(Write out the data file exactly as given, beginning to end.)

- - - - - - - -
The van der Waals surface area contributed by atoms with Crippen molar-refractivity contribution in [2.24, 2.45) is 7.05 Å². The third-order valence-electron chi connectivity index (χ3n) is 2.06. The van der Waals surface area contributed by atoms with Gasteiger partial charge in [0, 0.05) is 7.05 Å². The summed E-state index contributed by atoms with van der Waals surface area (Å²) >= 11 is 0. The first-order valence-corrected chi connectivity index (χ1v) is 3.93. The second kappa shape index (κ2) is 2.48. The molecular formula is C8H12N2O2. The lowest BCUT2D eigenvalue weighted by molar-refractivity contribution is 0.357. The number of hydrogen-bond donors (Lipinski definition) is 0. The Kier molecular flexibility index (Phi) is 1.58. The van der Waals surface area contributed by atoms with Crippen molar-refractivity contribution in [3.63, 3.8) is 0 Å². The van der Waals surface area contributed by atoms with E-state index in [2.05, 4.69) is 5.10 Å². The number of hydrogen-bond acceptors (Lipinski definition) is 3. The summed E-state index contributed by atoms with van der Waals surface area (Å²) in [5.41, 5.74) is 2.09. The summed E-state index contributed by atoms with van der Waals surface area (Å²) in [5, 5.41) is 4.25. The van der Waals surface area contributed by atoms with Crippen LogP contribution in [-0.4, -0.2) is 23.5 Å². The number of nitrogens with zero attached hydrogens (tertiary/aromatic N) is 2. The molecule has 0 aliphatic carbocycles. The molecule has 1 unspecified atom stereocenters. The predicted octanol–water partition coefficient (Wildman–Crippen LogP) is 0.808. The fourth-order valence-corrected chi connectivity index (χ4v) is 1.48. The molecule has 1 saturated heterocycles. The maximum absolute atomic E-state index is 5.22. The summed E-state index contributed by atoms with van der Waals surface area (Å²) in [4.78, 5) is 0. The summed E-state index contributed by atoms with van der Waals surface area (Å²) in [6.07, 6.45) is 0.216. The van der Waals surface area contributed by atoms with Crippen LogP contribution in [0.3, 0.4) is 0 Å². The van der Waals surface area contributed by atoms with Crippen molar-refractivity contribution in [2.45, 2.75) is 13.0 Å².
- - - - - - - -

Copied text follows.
The van der Waals surface area contributed by atoms with Crippen molar-refractivity contribution in [2.24, 2.45) is 7.05 Å². The third-order valence-electron chi connectivity index (χ3n) is 2.06. The van der Waals surface area contributed by atoms with Gasteiger partial charge in [0, 0.05) is 7.05 Å². The summed E-state index contributed by atoms with van der Waals surface area (Å²) >= 11 is 0. The first-order valence-corrected chi connectivity index (χ1v) is 3.93. The second kappa shape index (κ2) is 2.48. The molecular formula is C8H12N2O2. The lowest BCUT2D eigenvalue weighted by molar-refractivity contribution is 0.357. The number of hydrogen-bond donors (Lipinski definition) is 0. The Kier molecular flexibility index (Phi) is 1.58. The van der Waals surface area contributed by atoms with Crippen molar-refractivity contribution in [3.63, 3.8) is 0 Å². The van der Waals surface area contributed by atoms with E-state index in [2.05, 4.69) is 5.10 Å². The number of hydrogen-bond acceptors (Lipinski definition) is 3. The summed E-state index contributed by atoms with van der Waals surface area (Å²) in [5.41, 5.74) is 2.09. The summed E-state index contributed by atoms with van der Waals surface area (Å²) in [5, 5.41) is 4.25. The van der Waals surface area contributed by atoms with Crippen LogP contribution in [-0.4, -0.2) is 23.5 Å². The number of nitrogens with zero attached hydrogens (tertiary/aromatic N) is 2. The molecule has 0 aliphatic carbocycles. The molecule has 1 unspecified atom stereocenters. The predicted octanol–water partition coefficient (Wildman–Crippen LogP) is 0.808. The fourth-order valence-corrected chi connectivity index (χ4v) is 1.48. The molecule has 1 saturated heterocycles. The maximum absolute atomic E-state index is 5.22. The summed E-state index contributed by atoms with van der Waals surface area (Å²) in [4.78, 5) is 0. The summed E-state index contributed by atoms with van der Waals surface area (Å²) in [6.07, 6.45) is 0.216. The van der Waals surface area contributed by atoms with Crippen LogP contribution in [0.3, 0.4) is 0 Å². The van der Waals surface area contributed by atoms with Crippen molar-refractivity contribution in [2.45, 2.75) is 13.0 Å².